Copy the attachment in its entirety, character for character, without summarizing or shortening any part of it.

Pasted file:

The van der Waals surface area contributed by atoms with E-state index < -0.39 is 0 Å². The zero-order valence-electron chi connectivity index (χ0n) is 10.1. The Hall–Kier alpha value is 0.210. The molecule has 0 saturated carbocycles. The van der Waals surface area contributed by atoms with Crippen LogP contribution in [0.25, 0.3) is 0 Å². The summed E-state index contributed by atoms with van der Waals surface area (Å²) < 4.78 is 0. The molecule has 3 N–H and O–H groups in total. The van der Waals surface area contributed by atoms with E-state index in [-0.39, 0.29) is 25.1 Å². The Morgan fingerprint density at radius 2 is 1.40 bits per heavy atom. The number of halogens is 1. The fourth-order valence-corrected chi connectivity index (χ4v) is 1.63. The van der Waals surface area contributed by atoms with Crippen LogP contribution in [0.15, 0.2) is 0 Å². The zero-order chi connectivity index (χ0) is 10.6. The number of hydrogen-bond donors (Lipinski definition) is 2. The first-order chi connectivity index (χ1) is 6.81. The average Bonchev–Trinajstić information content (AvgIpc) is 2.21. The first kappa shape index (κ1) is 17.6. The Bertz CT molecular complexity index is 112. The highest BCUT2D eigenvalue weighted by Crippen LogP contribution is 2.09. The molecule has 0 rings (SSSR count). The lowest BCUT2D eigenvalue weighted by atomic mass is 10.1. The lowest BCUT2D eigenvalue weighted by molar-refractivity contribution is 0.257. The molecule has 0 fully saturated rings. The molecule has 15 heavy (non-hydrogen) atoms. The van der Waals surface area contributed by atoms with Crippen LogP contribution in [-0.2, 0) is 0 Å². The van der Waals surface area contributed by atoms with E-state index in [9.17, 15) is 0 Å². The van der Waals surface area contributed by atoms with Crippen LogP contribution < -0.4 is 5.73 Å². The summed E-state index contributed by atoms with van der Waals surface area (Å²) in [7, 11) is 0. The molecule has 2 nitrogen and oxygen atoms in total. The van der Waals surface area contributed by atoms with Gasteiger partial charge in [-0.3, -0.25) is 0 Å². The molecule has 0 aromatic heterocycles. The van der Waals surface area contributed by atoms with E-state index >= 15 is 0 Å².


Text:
The van der Waals surface area contributed by atoms with E-state index < -0.39 is 0 Å². The zero-order valence-electron chi connectivity index (χ0n) is 10.1. The Hall–Kier alpha value is 0.210. The molecule has 0 saturated carbocycles. The van der Waals surface area contributed by atoms with Crippen LogP contribution in [0.25, 0.3) is 0 Å². The summed E-state index contributed by atoms with van der Waals surface area (Å²) < 4.78 is 0. The molecule has 3 N–H and O–H groups in total. The van der Waals surface area contributed by atoms with E-state index in [-0.39, 0.29) is 25.1 Å². The Morgan fingerprint density at radius 2 is 1.40 bits per heavy atom. The number of halogens is 1. The fourth-order valence-corrected chi connectivity index (χ4v) is 1.63. The van der Waals surface area contributed by atoms with Crippen LogP contribution in [0.15, 0.2) is 0 Å². The zero-order chi connectivity index (χ0) is 10.6. The number of hydrogen-bond donors (Lipinski definition) is 2. The first-order chi connectivity index (χ1) is 6.81. The average Bonchev–Trinajstić information content (AvgIpc) is 2.21. The first kappa shape index (κ1) is 17.6. The Bertz CT molecular complexity index is 112. The highest BCUT2D eigenvalue weighted by Crippen LogP contribution is 2.09. The molecule has 0 rings (SSSR count). The lowest BCUT2D eigenvalue weighted by atomic mass is 10.1. The lowest BCUT2D eigenvalue weighted by molar-refractivity contribution is 0.257. The molecule has 0 fully saturated rings. The molecule has 15 heavy (non-hydrogen) atoms. The van der Waals surface area contributed by atoms with Crippen LogP contribution in [-0.2, 0) is 0 Å². The van der Waals surface area contributed by atoms with E-state index in [9.17, 15) is 0 Å². The van der Waals surface area contributed by atoms with Crippen LogP contribution < -0.4 is 5.73 Å². The summed E-state index contributed by atoms with van der Waals surface area (Å²) in [7, 11) is 0. The molecule has 2 nitrogen and oxygen atoms in total. The van der Waals surface area contributed by atoms with Gasteiger partial charge in [-0.3, -0.25) is 0 Å². The molecule has 0 aromatic heterocycles. The van der Waals surface area contributed by atoms with E-state index >= 15 is 0 Å².